The new economy is out there, hiding in plain sight. from coast to coast, some 25 million Americans are citizens of Free Agent Nation. They've slipped the traces of corporate life, declared their independence, and discovered new ways of working and living. In the process, they've written a new bill of rights for business: Freedom is security. Work is fun. Working solo isn't working alone. You are what you do. To explore Free Agent Nation, Contributing Editor Daniel H. Pink took a coast-to-coast roadtrip. He also scoured the nation for the essential tools and resources that free agents — and aspiring free agents — need to prosper. We've assembled this material, including a special visit with the man who invented modern free agency, in The Fast Company Free-Agent Almanac. (No, it's not Jerry Maguire, but he's in there too.)
What's one thing that all free agents need? Copies! Plus slides, brochures, Internet connections, and a host of other services offered by Kinko's: The Free-Agent Home Office. The new world of work requires a new support infrastructure. That's where Kinko's comes in. It's the "Cheers" bar for Free Agent Nation: a place where everybody's there to help and everybody knows your name. By the way, Kinko's still makes copies — 12 billion in 1997, or two for every man, woman, and child on the planet!
Free agents don't talk about jobs. They talk about projects. And so, increasingly, do people who work inside companies. But how do you decide which projects to work on? How do you find out about hot projects? For answers to these and other practical questions, consult our guide to the most important project of all — Project: You.
Once you've read and absorbed all this advice on free agency, you'll be ready to give it a try. And where better to declare your independence than on the Web? After all, The Web Can Make You a Star! Meet four businesspeople who have used their expertise, charisma, and inside information to create their own shows — and to reach a potential audience of millions.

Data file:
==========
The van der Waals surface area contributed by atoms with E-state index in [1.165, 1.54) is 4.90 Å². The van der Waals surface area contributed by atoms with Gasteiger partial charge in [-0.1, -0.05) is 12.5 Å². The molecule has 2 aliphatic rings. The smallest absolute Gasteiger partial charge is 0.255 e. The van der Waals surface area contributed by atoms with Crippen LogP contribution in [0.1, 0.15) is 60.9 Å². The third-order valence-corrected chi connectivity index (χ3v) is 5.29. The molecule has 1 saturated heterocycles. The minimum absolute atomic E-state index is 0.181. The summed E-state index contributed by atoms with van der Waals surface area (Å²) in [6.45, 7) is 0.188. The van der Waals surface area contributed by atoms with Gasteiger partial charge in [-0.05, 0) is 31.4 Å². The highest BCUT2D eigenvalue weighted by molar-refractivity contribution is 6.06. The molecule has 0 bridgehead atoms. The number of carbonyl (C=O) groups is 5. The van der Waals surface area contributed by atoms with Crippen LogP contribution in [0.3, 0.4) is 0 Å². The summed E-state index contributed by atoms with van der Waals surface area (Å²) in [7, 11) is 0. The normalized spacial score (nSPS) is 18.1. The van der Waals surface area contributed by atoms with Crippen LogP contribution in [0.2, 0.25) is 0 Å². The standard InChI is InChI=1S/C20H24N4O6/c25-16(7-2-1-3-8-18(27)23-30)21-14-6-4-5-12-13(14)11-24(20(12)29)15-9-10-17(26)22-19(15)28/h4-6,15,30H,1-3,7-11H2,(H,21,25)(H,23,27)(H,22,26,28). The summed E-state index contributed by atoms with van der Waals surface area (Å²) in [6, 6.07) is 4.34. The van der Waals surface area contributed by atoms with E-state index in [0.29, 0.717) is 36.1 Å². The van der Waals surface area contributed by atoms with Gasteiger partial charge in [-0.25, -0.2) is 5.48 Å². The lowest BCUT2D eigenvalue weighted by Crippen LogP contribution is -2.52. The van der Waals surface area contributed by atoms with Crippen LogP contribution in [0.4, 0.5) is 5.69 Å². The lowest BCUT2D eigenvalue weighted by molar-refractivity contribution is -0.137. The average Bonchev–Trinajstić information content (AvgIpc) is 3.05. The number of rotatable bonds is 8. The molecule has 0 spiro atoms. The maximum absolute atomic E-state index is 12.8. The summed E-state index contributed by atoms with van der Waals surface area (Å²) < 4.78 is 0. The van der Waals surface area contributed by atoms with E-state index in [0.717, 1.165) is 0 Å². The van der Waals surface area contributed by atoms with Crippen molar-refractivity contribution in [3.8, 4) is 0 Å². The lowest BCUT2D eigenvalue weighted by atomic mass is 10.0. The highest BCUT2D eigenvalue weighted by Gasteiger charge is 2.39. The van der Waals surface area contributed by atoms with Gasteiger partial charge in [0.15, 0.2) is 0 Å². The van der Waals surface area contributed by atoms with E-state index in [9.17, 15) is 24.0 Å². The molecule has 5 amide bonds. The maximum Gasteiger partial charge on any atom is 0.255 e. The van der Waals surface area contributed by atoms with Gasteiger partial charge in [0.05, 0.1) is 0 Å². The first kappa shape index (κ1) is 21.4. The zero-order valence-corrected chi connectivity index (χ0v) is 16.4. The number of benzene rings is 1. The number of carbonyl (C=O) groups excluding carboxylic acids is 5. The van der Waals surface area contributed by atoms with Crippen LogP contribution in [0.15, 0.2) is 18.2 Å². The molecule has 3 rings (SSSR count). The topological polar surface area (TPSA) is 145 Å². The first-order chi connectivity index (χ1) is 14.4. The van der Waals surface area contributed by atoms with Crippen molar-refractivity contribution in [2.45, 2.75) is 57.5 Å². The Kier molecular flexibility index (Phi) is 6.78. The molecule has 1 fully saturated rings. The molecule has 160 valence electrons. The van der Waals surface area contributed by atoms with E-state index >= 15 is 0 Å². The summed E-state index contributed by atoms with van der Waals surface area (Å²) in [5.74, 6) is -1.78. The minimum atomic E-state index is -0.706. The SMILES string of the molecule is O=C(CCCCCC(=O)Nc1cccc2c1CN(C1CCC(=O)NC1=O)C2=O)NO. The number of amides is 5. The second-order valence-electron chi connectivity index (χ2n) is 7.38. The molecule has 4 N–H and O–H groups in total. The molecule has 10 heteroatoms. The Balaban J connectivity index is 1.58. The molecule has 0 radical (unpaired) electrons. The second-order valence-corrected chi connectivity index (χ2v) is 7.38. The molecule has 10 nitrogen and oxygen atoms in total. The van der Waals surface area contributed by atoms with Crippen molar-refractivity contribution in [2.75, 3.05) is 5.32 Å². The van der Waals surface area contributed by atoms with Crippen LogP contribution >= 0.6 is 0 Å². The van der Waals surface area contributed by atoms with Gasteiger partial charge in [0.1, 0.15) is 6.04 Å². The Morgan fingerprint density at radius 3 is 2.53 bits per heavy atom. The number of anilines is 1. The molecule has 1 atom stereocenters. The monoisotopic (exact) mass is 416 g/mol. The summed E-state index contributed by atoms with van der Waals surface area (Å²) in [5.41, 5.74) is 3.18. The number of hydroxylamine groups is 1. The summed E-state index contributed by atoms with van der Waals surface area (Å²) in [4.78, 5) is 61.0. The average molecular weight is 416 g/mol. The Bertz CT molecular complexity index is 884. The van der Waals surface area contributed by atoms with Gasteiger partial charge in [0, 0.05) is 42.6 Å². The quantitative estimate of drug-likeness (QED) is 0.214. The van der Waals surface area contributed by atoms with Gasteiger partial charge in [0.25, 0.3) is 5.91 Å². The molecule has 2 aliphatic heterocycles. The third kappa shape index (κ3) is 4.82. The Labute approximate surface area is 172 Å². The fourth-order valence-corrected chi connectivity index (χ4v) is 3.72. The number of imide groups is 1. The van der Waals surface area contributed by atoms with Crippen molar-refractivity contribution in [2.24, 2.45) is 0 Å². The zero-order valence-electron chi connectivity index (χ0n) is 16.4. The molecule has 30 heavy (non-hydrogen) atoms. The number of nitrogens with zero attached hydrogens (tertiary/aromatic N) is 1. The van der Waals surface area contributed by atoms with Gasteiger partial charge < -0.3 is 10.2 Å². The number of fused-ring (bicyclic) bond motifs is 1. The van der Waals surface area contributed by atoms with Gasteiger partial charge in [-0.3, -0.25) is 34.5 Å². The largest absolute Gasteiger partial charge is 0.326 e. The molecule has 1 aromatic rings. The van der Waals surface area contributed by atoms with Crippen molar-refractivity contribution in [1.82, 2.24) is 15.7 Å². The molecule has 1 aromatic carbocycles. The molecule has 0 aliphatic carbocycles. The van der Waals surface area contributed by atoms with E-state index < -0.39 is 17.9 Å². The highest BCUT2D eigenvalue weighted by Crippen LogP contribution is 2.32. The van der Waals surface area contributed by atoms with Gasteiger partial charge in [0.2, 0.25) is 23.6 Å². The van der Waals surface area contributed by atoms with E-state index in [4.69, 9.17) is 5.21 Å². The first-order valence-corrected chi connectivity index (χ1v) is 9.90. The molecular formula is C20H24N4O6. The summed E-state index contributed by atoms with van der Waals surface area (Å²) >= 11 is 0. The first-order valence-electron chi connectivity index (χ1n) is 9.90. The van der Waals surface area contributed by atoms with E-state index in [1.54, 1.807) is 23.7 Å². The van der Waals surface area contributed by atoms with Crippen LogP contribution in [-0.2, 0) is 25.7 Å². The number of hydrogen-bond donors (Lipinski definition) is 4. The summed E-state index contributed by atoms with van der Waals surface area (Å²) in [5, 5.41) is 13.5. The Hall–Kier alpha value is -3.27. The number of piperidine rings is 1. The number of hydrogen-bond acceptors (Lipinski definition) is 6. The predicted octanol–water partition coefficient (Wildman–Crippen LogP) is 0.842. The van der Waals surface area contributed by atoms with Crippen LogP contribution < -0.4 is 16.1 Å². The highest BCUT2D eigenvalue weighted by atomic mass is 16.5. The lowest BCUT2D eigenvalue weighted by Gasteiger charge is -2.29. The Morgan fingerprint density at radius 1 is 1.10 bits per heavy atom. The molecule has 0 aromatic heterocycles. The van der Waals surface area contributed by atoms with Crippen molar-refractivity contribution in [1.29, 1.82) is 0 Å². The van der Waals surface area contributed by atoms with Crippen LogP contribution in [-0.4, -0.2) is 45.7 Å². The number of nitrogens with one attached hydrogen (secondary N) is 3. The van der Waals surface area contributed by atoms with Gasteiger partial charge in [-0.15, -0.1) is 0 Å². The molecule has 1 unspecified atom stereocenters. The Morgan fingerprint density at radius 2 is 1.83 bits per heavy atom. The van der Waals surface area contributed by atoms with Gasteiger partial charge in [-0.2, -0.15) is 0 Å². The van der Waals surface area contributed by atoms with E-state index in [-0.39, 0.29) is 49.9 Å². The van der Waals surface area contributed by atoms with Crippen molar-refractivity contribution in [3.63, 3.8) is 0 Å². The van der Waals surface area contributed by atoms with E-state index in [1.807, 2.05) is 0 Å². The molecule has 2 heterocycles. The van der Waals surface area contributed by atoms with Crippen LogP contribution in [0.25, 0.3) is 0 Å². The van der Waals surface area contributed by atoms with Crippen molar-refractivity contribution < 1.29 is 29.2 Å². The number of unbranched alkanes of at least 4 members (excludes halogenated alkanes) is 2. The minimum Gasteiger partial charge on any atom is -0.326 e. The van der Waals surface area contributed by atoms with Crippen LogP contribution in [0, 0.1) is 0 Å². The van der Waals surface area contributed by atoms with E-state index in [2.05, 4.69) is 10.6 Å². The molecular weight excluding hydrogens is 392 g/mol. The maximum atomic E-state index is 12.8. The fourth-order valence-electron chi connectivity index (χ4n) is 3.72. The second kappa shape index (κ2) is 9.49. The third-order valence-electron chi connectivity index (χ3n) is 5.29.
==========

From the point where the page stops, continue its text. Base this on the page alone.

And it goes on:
If all this talk of free agents leaves you feeling isolated, then let us emphasize the importance of community. Being responsible for yourself doesn't mean ignoring your connection to others — especially at this time of year. That's why Fast Company marks the season with a special Unit of One holiday edition: part giving, part giving back. What to Give highlights fun gifts in five categories: gear, travel, style, desk, play. Ways to Give Back offers hands-on insights from 19 businesspeople, who have found meaningful ways to contribute to their communities.
Of course, giving back isn't limited to the holidays. And good ideas about how to do it aren't limited to these 19 people. To keep the conversation going, we've created a special area on our Web site http://www.fastcompany.com/givingback . If you want to tell others about your best practice for giving back, this the place. We, the people of Free Agent Nation, may work on our own, but none of us is alone.
One last word on community. We've always believed that Fast Company is more than a magazine — it's a resource for a community of people who believe that they can make a difference in business and that business can make a difference in the world.
To help inform and expand that community, we're organizing Fast Company Real Time, the first gathering for Fast Company readers. It will take place in Monterey, California on June 15-16, 1998. For more information on this event, visit the Web http://www.fastcompany.com/realtime .
A version of this article appeared in the December 1997/January 1998 issue of Fast Company magazine.